Pollock published, in 1979, with playwright, CBC broadcaster and polymath Lister Sinclair the notable book The Art of Norval Morrisseau. Two years later, Pollock would also publish a book of his poems, We All are All (and Other Thoughts on Days Alone). His most famous – and incisive and engaging – book Dear M: Letters from a Gentleman of Excess would be published in 1989, more of that later in this article.

In 1981, artist, animator and filmmaker Derek May produced the documentary Off the Wall in which Pollock was an important voice: “In this feature documentary, art and business collide with a look at how artists and artistic integrity achieve success in the marketplace. Sketches on artists and the art world are combined with exploration by the filmmaker of his own relationship to art.” This can be enjoyed here at the NFB (National Film Board of Canda) site.



In the late 1970s and early 1980s, Pollock’s financial difficulties and addiction issues began to take a major toll on his life and work : a variety of factors  exacerbated this, including a decline in his relationship with Norval Morrisseau and the shifting economics of the commercial art world. The Pollock Gallery would close in December of 1981, and Pollock would be admitted to hospital in Toronto for heart surgery that same year.

In 1984, Pollock – seeking respite from his depression, which had led to a self committal for psychiatric care – left Canada to live in Gordes, in Southern France. In many ways, this relocation – or perhaps isolation from the Toronto community that he had been defined by, and helped define – led to a renaissance in his artwork and writing : during this period he had many successful exhibitions in Gordes (September, 1984), Marseille (April, 1985) and Vichy (June, 1985). Pollock was painting daily, and produced several hundred works, while also writing back and forth to a psychiatrist in Toronto that would be the framework for his autobiography Dear M: Letters from a Gentleman of Excess. With his usual insightful criticality, Pollock observed about this correspondence : “What that poor bastard was letting himself in for when he said ‘Write me’!” “It all just poured out. I don’t think I could have made it without those letters.”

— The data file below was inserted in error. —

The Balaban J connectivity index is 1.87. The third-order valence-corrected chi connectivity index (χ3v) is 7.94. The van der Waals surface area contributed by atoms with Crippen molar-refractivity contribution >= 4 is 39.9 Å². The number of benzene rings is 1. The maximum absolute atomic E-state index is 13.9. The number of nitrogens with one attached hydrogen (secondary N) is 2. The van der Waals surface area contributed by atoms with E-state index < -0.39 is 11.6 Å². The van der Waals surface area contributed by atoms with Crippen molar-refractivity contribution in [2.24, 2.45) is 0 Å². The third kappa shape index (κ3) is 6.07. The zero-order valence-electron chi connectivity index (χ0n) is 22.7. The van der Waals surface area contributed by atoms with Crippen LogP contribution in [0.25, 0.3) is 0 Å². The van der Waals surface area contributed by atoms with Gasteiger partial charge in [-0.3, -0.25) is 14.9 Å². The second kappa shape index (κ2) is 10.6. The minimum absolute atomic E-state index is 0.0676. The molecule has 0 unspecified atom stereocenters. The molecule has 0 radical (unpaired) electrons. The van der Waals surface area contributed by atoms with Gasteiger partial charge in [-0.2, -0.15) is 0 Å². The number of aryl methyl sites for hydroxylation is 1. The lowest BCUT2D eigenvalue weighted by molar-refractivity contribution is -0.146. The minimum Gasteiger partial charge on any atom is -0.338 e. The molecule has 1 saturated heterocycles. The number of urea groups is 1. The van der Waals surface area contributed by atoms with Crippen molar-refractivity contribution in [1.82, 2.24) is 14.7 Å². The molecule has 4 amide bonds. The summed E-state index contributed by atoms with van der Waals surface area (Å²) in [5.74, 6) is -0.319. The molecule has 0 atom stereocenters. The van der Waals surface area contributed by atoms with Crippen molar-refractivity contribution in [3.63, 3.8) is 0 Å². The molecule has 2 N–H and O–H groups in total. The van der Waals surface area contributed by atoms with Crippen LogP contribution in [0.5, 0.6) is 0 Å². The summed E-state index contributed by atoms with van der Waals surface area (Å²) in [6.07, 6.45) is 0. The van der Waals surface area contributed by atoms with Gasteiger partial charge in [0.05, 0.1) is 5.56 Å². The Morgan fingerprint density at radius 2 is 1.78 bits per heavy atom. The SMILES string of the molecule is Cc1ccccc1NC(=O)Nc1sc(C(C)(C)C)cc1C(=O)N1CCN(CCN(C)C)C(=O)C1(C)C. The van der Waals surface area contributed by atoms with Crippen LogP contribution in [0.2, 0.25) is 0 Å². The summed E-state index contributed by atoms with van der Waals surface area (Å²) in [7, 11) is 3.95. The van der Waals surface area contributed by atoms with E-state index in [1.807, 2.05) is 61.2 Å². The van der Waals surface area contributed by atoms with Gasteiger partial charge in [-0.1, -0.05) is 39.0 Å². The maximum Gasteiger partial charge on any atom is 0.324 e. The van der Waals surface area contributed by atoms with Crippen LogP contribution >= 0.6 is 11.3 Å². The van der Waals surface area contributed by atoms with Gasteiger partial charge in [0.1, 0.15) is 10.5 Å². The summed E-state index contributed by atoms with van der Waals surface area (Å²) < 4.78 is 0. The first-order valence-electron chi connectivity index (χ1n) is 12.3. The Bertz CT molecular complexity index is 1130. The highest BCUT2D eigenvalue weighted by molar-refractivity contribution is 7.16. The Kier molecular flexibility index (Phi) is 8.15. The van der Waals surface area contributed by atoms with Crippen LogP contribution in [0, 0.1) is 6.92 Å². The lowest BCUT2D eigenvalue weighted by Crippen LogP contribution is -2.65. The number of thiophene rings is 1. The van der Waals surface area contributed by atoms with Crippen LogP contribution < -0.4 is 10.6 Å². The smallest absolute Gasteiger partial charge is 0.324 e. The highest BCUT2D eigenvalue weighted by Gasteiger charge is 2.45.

Published in 1989, Dear M (the edited letters) was shortlisted for the City of Toronto’s Book Awards a year later. It stands, decades later, as both a very honest memoir as well as a necessary social history to the times and world that Jack Pollock lived within. It was praised by both critics and readers.

One critic offered the following : “The letters are feverish outpourings from a man prone to extremes of behaviour followed by recriminations and self-doubt. Pollock is borderline obsessive about relationships, his own sexuality, and the psychology of living and putting the past into some sort of healthy perspective. What saves Pollock’s letters from preachiness are his vulnerability and almost guileless voice. In any case. Dear M has more dimensions than Pollock himself. The book is rife with anecdotes and pithy evaluations of artists.”

Pollock had returned to Toronto a year before the publication of his memoir : his medical problems with his heart were still an ongoing concern, and he further learned that he had HIV. He had never tried to disguise or hide his sexuality, and wrote frankly about being homosexual in all of his books. When Pollock was diagnosed with AIDS he became a vocal advocate for both research in this area and for those afflicted with the disease.

He has often been described as ‘defiant’ and the diagnosis did slow Pollock down, but he continued to paint and exhibit : “It didn’t seem fair that after I’d gotten my life together, I was hit by AIDS, so I decided to paint my rage. You can lash out on paper, violate it, and it just absorbs the anger. No one gets hurt.”

Jack Pollock died on December 10, 1992 : “I’ve been thinking of death a lot, and I am amazed by its inevitability, frightened, as we all are, of the totally unknown, and yet feel a long sleep is somehow earned by those of us who live on the edge.”

A short video from the AGO about Jack Pollock’s writings and ephemera in their collection can be seen here.